Python Remote Server for Robot Framework
Robot Framework remote servers allow hosting test libraries on different processes or machines than Robot Framework itself is running on. This version is implemented in Python and supports also Jython (JVM) and IronPython (.NET). See remote library interface documentation for more information about the remote interface in general as well as for a list of remote server implementations in other programming languages.
As already mentioned, this remote server officially supports Python, Jython, and IronPython, but it should work also with PyPY. The server has been tested on Linux, OSX, and Windows, but should work also on other operating systems.
Remote server 1.0 series ought to support all Python, Jython, and IronPython versions between 2.2 and 2.7, but not all combinations have been thoroughly tested. Support for versions prior and possibly including 2.5 will likely be dropped in the future when we target Python 3 compatibility.
The easiest installation approach is using pip:
$ pip install robotremoteserver
Alternatively you can download the source distribution, extract it, and install it using:
$ python setup.py install
Change python above to jython or ipy to install using Jython or IronPython, respectively, instead of Python.
The remote server can be started by simply creating an instance of the server and passing a test library instance or module to it:
from robotremoteserver import RobotRemoteServer from mylibrary import MyLibrary RobotRemoteServer(MyLibrary())
By default the server listens to address 127.0.0.1 and port 8270. See the next section for information about configuring the server.
The remote server accepts following configuration parameters:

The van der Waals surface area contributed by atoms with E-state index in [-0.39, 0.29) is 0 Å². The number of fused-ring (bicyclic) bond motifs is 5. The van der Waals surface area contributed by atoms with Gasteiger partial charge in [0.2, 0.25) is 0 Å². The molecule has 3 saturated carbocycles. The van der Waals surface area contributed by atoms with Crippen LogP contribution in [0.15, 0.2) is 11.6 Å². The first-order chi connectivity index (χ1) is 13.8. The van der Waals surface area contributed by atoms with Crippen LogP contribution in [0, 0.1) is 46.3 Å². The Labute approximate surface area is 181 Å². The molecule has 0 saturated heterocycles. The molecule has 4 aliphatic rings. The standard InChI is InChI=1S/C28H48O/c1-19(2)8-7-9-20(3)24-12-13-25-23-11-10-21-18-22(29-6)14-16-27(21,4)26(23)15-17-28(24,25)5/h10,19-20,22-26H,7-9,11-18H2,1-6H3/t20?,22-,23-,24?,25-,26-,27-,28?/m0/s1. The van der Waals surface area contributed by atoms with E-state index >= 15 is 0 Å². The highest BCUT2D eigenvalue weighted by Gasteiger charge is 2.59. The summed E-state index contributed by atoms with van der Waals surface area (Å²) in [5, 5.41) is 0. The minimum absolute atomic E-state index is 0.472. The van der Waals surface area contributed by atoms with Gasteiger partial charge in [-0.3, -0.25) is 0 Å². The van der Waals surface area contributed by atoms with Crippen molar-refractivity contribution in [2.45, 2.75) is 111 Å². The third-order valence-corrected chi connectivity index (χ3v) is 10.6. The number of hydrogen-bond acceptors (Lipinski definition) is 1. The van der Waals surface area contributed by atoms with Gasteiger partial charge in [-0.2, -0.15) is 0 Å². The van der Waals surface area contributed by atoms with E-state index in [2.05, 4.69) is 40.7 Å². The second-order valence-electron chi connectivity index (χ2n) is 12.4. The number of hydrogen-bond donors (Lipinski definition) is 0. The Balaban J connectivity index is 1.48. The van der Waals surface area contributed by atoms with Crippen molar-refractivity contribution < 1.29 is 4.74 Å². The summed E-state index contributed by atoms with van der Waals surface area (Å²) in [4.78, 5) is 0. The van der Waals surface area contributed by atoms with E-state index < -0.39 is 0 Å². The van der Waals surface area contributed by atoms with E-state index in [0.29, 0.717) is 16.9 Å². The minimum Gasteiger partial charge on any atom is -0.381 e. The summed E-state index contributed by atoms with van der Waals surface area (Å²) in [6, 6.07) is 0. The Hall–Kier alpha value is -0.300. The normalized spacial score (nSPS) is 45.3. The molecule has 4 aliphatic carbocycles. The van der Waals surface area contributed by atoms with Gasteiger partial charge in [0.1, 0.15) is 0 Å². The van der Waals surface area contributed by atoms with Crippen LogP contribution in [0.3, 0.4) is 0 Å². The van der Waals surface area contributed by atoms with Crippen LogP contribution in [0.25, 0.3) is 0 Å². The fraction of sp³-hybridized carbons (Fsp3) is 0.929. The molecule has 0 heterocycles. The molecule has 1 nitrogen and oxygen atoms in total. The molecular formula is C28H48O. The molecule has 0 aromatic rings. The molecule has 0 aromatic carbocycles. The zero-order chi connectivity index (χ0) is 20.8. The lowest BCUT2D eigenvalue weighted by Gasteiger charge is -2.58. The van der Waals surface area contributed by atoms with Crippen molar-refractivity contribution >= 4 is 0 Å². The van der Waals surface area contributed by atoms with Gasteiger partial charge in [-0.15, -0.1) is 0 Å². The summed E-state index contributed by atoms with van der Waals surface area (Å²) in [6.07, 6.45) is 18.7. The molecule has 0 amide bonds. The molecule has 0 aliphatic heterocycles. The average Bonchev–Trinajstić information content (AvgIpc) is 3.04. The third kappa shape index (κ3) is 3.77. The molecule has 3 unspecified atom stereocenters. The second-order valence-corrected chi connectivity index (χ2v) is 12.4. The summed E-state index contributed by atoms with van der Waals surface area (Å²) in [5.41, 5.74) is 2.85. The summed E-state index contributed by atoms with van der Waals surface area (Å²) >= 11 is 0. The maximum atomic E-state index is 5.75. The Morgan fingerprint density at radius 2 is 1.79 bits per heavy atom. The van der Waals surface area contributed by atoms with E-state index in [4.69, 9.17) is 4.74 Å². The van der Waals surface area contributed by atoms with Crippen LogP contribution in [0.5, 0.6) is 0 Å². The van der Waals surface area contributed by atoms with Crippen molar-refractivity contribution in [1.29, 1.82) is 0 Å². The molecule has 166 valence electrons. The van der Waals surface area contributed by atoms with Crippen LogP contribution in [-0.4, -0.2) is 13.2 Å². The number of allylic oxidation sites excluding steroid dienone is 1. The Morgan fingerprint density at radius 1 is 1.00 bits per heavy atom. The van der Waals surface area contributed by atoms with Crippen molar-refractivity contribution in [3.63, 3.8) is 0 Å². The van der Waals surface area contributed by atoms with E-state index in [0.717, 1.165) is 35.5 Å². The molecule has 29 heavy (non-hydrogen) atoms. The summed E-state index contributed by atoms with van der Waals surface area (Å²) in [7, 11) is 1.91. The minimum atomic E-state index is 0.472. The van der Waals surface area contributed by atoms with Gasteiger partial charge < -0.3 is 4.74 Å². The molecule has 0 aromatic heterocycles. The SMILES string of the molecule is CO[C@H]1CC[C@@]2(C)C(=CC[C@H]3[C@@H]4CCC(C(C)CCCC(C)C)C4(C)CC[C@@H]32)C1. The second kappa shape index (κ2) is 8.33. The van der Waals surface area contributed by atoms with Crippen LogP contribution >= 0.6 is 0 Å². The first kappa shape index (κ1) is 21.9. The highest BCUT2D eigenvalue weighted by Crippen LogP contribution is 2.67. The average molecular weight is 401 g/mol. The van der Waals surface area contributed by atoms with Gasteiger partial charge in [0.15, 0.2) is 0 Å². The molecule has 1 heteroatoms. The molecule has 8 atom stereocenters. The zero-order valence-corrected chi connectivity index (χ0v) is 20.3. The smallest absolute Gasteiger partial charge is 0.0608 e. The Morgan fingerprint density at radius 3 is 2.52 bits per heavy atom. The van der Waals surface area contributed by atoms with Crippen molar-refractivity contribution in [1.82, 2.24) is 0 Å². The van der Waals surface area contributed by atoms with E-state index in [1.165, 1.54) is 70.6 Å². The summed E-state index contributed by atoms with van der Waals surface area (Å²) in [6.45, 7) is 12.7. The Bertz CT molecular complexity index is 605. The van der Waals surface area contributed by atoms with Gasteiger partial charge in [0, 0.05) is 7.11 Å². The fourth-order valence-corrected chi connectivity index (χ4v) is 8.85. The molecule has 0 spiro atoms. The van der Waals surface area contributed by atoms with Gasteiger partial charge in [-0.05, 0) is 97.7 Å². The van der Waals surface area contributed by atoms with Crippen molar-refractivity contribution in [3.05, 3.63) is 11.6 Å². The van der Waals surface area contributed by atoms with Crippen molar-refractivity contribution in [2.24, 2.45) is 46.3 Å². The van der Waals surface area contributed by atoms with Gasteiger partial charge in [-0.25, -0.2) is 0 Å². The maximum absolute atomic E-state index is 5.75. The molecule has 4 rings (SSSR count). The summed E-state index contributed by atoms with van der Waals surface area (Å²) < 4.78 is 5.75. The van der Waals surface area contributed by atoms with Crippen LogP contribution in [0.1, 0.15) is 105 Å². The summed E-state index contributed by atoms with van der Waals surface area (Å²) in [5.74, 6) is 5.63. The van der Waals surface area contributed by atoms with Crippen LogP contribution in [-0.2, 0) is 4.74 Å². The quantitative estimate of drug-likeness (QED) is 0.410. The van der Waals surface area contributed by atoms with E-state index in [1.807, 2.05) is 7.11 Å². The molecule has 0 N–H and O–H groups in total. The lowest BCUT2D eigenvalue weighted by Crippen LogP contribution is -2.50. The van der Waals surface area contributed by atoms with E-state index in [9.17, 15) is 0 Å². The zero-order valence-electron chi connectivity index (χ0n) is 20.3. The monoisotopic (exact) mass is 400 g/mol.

Argument Default Explanation library Test library instance or module to host. Mandatory argument. host '127.0.0.1' Address to listen. Use '0.0.0.0' to listen to all available interfaces. port 8270 Port to listen. Use 0 to select a free port automatically. Can be given as an integer or as a string. port_file None File to write port that is used. None means no such file is written. allow_stop True Allow/disallow stopping the server using Stop Remote Server keyword.
Address and port that are used are printed to the console where the server is started. Writing port to a file by using port_file argument is especially useful when the server selects a free port automatically. Other tools can then easily read the active port from the file. If the file is removed prior to starting the server, tools can also wait until the file exists to know that the server is up and running.
from robotremoteserver import RobotRemoteServer from mylibrary import MyLibrary RobotRemoteServer(MyLibrary(), host='10.0.0.42', port=0, port_file='/tmp/remote-port.txt', allow_stop=False)
Starting from version 1.0.1 , robotremoteserver module supports testing is a remote server running. This can be accomplished by running the module as a script with test argument and an optional URI:
$ python -m robotremoteserver test Remote server running at http://127.0.0.1:8270. $ python -m robotremoteserver test http://10.0.0.42:57347 No remote server running at http://10.0.0.42:57347.
As discussed below, using stop instead of test allows stopping the server. Both testing and stopping works also against other Robot Framework remote server implementations.
The remote server can be gracefully stopped using three different methods: